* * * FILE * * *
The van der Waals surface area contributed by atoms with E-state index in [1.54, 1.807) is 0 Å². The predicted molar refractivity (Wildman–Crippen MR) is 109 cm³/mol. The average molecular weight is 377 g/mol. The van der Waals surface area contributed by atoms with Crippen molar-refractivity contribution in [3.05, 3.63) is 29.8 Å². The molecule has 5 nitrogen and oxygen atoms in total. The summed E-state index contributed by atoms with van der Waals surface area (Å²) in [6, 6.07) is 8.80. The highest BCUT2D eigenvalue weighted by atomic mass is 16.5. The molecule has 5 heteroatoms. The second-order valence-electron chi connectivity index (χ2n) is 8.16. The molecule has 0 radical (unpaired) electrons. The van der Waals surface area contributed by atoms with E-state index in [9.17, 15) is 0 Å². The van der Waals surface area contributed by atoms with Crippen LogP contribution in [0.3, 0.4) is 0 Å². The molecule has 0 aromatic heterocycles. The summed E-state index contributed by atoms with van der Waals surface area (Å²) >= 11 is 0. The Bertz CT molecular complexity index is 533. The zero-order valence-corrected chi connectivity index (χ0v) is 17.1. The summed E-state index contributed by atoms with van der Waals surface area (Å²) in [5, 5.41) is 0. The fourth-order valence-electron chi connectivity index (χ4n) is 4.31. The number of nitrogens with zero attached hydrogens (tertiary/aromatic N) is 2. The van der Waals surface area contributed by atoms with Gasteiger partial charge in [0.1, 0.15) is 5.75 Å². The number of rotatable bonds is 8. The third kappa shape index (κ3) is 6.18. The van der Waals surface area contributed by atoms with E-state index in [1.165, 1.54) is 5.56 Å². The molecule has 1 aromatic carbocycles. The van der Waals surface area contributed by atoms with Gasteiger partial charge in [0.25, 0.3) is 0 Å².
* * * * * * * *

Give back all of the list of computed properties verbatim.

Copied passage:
The van der Waals surface area contributed by atoms with E-state index in [1.54, 1.807) is 0 Å². The predicted molar refractivity (Wildman–Crippen MR) is 109 cm³/mol. The average molecular weight is 377 g/mol. The van der Waals surface area contributed by atoms with Crippen molar-refractivity contribution in [3.05, 3.63) is 29.8 Å². The molecule has 5 nitrogen and oxygen atoms in total. The summed E-state index contributed by atoms with van der Waals surface area (Å²) in [6, 6.07) is 8.80. The highest BCUT2D eigenvalue weighted by atomic mass is 16.5. The molecule has 5 heteroatoms. The second-order valence-electron chi connectivity index (χ2n) is 8.16. The molecule has 0 radical (unpaired) electrons. The van der Waals surface area contributed by atoms with E-state index in [9.17, 15) is 0 Å². The van der Waals surface area contributed by atoms with Crippen LogP contribution in [0.3, 0.4) is 0 Å². The molecule has 0 aromatic heterocycles. The summed E-state index contributed by atoms with van der Waals surface area (Å²) >= 11 is 0. The Bertz CT molecular complexity index is 533. The zero-order valence-corrected chi connectivity index (χ0v) is 17.1. The summed E-state index contributed by atoms with van der Waals surface area (Å²) in [5, 5.41) is 0. The fourth-order valence-electron chi connectivity index (χ4n) is 4.31. The number of nitrogens with zero attached hydrogens (tertiary/aromatic N) is 2. The van der Waals surface area contributed by atoms with Gasteiger partial charge in [0.1, 0.15) is 5.75 Å². The number of rotatable bonds is 8. The third kappa shape index (κ3) is 6.18. The van der Waals surface area contributed by atoms with E-state index in [1.165, 1.54) is 5.56 Å². The molecule has 1 aromatic carbocycles. The van der Waals surface area contributed by atoms with Gasteiger partial charge in [0.25, 0.3) is 0 Å².